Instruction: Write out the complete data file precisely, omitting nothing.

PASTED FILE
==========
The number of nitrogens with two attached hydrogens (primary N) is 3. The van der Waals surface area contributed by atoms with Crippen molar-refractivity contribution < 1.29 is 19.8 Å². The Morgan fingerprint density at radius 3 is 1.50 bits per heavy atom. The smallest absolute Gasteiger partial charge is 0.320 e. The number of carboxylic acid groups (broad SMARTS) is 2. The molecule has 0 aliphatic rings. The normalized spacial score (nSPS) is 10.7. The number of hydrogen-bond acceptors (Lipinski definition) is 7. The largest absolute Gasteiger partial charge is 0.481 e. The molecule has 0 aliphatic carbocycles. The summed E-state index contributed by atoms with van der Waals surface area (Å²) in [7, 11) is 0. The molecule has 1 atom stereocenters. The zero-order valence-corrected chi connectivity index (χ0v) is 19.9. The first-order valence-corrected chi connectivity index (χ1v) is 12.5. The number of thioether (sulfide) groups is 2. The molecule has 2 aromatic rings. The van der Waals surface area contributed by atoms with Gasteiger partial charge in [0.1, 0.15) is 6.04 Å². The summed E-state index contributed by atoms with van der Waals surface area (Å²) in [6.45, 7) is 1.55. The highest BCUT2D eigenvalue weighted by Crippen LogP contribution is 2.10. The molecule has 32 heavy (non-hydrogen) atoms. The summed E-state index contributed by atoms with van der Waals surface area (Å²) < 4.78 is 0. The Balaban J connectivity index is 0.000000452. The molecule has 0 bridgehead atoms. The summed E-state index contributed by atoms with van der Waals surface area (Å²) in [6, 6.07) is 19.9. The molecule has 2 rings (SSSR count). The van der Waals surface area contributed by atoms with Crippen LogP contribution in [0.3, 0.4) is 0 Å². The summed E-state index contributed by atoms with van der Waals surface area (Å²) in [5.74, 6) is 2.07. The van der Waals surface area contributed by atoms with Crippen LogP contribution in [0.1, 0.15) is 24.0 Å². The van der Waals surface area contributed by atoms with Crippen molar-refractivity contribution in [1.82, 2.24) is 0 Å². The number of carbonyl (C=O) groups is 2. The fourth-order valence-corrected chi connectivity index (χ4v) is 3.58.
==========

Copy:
The number of nitrogens with two attached hydrogens (primary N) is 3. The van der Waals surface area contributed by atoms with Crippen molar-refractivity contribution < 1.29 is 19.8 Å². The Morgan fingerprint density at radius 3 is 1.50 bits per heavy atom. The smallest absolute Gasteiger partial charge is 0.320 e. The number of carboxylic acid groups (broad SMARTS) is 2. The molecule has 0 aliphatic rings. The normalized spacial score (nSPS) is 10.7. The number of hydrogen-bond acceptors (Lipinski definition) is 7. The largest absolute Gasteiger partial charge is 0.481 e. The molecule has 0 aliphatic carbocycles. The summed E-state index contributed by atoms with van der Waals surface area (Å²) in [7, 11) is 0. The molecule has 1 atom stereocenters. The zero-order valence-corrected chi connectivity index (χ0v) is 19.9. The first-order valence-corrected chi connectivity index (χ1v) is 12.5. The number of thioether (sulfide) groups is 2. The molecule has 2 aromatic rings. The van der Waals surface area contributed by atoms with Gasteiger partial charge in [0.1, 0.15) is 6.04 Å². The summed E-state index contributed by atoms with van der Waals surface area (Å²) in [6.45, 7) is 1.55. The highest BCUT2D eigenvalue weighted by Crippen LogP contribution is 2.10. The molecule has 32 heavy (non-hydrogen) atoms. The summed E-state index contributed by atoms with van der Waals surface area (Å²) < 4.78 is 0. The Balaban J connectivity index is 0.000000452. The molecule has 0 bridgehead atoms. The summed E-state index contributed by atoms with van der Waals surface area (Å²) in [6, 6.07) is 19.9. The molecule has 2 rings (SSSR count). The van der Waals surface area contributed by atoms with Crippen LogP contribution in [0.3, 0.4) is 0 Å². The summed E-state index contributed by atoms with van der Waals surface area (Å²) in [5.74, 6) is 2.07. The van der Waals surface area contributed by atoms with Crippen LogP contribution in [0.1, 0.15) is 24.0 Å². The van der Waals surface area contributed by atoms with Crippen molar-refractivity contribution in [1.82, 2.24) is 0 Å². The number of carbonyl (C=O) groups is 2. The fourth-order valence-corrected chi connectivity index (χ4v) is 3.58.